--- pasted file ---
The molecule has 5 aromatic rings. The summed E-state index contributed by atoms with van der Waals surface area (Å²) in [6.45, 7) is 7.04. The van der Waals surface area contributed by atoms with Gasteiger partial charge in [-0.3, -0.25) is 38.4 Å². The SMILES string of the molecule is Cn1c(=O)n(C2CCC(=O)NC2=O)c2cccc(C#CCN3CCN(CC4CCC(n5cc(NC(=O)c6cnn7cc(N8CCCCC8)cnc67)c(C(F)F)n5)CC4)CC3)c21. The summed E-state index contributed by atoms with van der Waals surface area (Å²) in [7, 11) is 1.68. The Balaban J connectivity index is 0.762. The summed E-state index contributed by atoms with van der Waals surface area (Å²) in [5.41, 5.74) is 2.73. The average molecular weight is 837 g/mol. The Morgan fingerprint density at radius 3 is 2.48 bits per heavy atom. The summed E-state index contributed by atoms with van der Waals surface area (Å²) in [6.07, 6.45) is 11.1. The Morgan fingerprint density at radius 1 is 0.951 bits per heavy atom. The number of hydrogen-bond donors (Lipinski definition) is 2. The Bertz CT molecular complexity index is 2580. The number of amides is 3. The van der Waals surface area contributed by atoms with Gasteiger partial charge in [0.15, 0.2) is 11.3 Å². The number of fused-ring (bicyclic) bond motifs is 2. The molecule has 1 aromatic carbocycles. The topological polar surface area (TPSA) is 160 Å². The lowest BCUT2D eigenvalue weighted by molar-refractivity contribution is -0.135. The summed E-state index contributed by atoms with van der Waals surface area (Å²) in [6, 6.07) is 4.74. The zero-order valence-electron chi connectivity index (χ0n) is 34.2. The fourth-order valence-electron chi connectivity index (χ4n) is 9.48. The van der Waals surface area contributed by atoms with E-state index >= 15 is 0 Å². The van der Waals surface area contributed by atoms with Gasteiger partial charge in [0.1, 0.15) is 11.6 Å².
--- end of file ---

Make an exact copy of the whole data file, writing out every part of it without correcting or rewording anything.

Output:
The molecule has 5 aromatic rings. The summed E-state index contributed by atoms with van der Waals surface area (Å²) in [6.45, 7) is 7.04. The van der Waals surface area contributed by atoms with Gasteiger partial charge in [-0.3, -0.25) is 38.4 Å². The SMILES string of the molecule is Cn1c(=O)n(C2CCC(=O)NC2=O)c2cccc(C#CCN3CCN(CC4CCC(n5cc(NC(=O)c6cnn7cc(N8CCCCC8)cnc67)c(C(F)F)n5)CC4)CC3)c21. The summed E-state index contributed by atoms with van der Waals surface area (Å²) in [7, 11) is 1.68. The Balaban J connectivity index is 0.762. The summed E-state index contributed by atoms with van der Waals surface area (Å²) in [5.41, 5.74) is 2.73. The average molecular weight is 837 g/mol. The Morgan fingerprint density at radius 3 is 2.48 bits per heavy atom. The summed E-state index contributed by atoms with van der Waals surface area (Å²) in [6.07, 6.45) is 11.1. The Morgan fingerprint density at radius 1 is 0.951 bits per heavy atom. The number of hydrogen-bond donors (Lipinski definition) is 2. The Bertz CT molecular complexity index is 2580. The number of amides is 3. The van der Waals surface area contributed by atoms with Gasteiger partial charge in [0.15, 0.2) is 11.3 Å². The number of fused-ring (bicyclic) bond motifs is 2. The molecule has 1 aromatic carbocycles. The topological polar surface area (TPSA) is 160 Å². The lowest BCUT2D eigenvalue weighted by molar-refractivity contribution is -0.135. The summed E-state index contributed by atoms with van der Waals surface area (Å²) in [6, 6.07) is 4.74. The zero-order valence-electron chi connectivity index (χ0n) is 34.2. The fourth-order valence-electron chi connectivity index (χ4n) is 9.48. The van der Waals surface area contributed by atoms with E-state index >= 15 is 0 Å². The van der Waals surface area contributed by atoms with Gasteiger partial charge in [0.1, 0.15) is 11.6 Å².